A way of seeing
3 Jul 2009
Some days, I miss those hours in the darkroomâ€”the time that would pass by unknowingly like a gambling addict in those windowless casinos, the tactile experience of placing the paper in the easel, the turning of that focus knob on the enlarger, the way magic seemed to happen as the picture began to appear on the paper as it soaked in the developer. Maybe I even miss my hands smelling like fixer for the rest of the day, reminding me of the vinegar-scented prelude to the childhood dyed-egg hunts of Easter.
For years, I easily resisted the temptation for a digital camera. I was wary of the picture quality when compared to the film I was used to, I was unsure of the way computer programs might cheapen the art of photography, and, quite simply, I was unable to afford a decent digital SLR. Finally, though, I made the plunge, and though I would have loved to have afforded a D200 (or even now a D700), I can't deny that my Nikon D40x has served me well. Very well.
Like with many photographers, my camera is my lifeline. A few months ago I spilled tea all over it, body and lens. It wouldn't turn on immediately after and I was sure my life was over. My chaplain here at grad school, whom I love but who does not see a great need for sympathy, remarked, "It's not like you lost your eyesight," and I wanted to respond back to her, "Well, it sort of is." Fortunately, after following a friend's advice to sit it in a pile of uncooked rice, it worked fine a few hours later.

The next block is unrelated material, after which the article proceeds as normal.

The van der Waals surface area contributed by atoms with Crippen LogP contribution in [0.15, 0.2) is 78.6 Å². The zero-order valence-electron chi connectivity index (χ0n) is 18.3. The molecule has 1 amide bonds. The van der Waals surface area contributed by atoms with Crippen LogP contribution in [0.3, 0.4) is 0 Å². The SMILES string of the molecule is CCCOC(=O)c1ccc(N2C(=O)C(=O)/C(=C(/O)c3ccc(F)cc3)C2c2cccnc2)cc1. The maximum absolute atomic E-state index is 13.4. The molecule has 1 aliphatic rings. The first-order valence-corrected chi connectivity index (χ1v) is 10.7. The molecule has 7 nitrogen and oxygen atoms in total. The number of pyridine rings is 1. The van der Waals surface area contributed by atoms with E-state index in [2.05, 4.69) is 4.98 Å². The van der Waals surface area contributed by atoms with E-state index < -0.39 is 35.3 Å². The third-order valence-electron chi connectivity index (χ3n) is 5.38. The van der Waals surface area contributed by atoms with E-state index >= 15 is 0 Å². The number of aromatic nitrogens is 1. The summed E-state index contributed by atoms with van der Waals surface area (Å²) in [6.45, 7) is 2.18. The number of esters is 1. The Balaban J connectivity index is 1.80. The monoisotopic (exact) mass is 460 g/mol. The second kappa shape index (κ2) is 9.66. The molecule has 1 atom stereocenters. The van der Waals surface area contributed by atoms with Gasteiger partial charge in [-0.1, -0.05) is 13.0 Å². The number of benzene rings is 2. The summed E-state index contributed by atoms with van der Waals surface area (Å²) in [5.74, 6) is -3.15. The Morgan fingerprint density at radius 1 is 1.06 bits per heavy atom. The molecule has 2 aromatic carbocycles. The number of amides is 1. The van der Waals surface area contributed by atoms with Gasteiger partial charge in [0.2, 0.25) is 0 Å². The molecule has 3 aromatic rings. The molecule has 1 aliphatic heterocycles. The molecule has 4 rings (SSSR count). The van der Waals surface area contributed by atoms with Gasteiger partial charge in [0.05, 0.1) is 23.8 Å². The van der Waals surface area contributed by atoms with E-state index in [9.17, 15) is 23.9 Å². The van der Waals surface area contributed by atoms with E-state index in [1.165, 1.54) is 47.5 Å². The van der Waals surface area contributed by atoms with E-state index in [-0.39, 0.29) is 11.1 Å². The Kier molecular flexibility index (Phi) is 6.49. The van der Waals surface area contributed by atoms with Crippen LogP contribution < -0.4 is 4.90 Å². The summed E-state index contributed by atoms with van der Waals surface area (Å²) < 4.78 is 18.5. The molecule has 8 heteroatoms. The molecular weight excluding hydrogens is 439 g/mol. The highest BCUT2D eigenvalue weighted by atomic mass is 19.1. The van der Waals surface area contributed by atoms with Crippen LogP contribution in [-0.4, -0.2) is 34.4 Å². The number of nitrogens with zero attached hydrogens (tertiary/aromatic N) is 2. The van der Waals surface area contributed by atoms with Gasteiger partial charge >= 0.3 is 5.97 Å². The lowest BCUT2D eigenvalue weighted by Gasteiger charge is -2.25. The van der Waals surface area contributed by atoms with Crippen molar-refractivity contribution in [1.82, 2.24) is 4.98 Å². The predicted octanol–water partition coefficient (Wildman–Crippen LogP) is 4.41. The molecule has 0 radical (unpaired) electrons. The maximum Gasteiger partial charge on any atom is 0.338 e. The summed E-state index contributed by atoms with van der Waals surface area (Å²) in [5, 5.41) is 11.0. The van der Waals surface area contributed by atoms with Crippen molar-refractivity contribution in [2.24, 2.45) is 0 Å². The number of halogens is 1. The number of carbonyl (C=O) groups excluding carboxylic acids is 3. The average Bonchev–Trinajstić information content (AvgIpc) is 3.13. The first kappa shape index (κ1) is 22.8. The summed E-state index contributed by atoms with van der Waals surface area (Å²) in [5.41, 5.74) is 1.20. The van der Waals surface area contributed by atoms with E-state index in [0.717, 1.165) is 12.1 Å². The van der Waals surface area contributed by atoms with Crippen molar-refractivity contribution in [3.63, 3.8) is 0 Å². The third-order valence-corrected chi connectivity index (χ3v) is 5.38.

Some might describe a camera as a third eye, one more thing that helps you see. But for me, a camera is less an added eye and more like a second brain, one dedicated solely to the capture of memories. I can take pictures of landscapes, of country, city, cars, sunsets, but my energy comes from photographing people and especially photographing the people I know and the people I love. People are fascinating. They're amazing, they're cool, they're crazy, incredible, messed up, weird, and just plain unbelievable, and when I capture these moments it is for me like the endorphin rush of a runner or maybe even the adrenaline rush of a druggie. And people are worth remembering. They are worth looking back on, worth reflecting on the time spent with them.
I have come to realize my digital camera has revolutionized my picture taking life in a way my film camera possibly never would. It has opened up artistic possibilities and has changed the way I view photography. I take immensely more photos than I could have ever dreamed of with film. And with the instant gratification of immediate access to results, it has probably upped the addictive factor of it tenfold, which I don't at all mind.
I love the accessories I can get for my camera. I enjoy drooling over the lenses I can't afford, the possibilities of what I could do even better in the future, even the excitement of the new tripod I bought to replace the one that just broke, but it is the camera itself, and the simple accessories I already have that I love. It is the ability to take pictures at will and to capture the moments and memories of my life as they happen.
I love my Nikon D40x. I love the pictures I've taken with it that are now printed and tacked up on my wall. I love what it allows me to remember. A photograph, I once wrote to a friend, is not in itself a memory, but the key that unlocks it. And when I look back on what my camera has captured, I realize it's certainly an interesting way of seeing.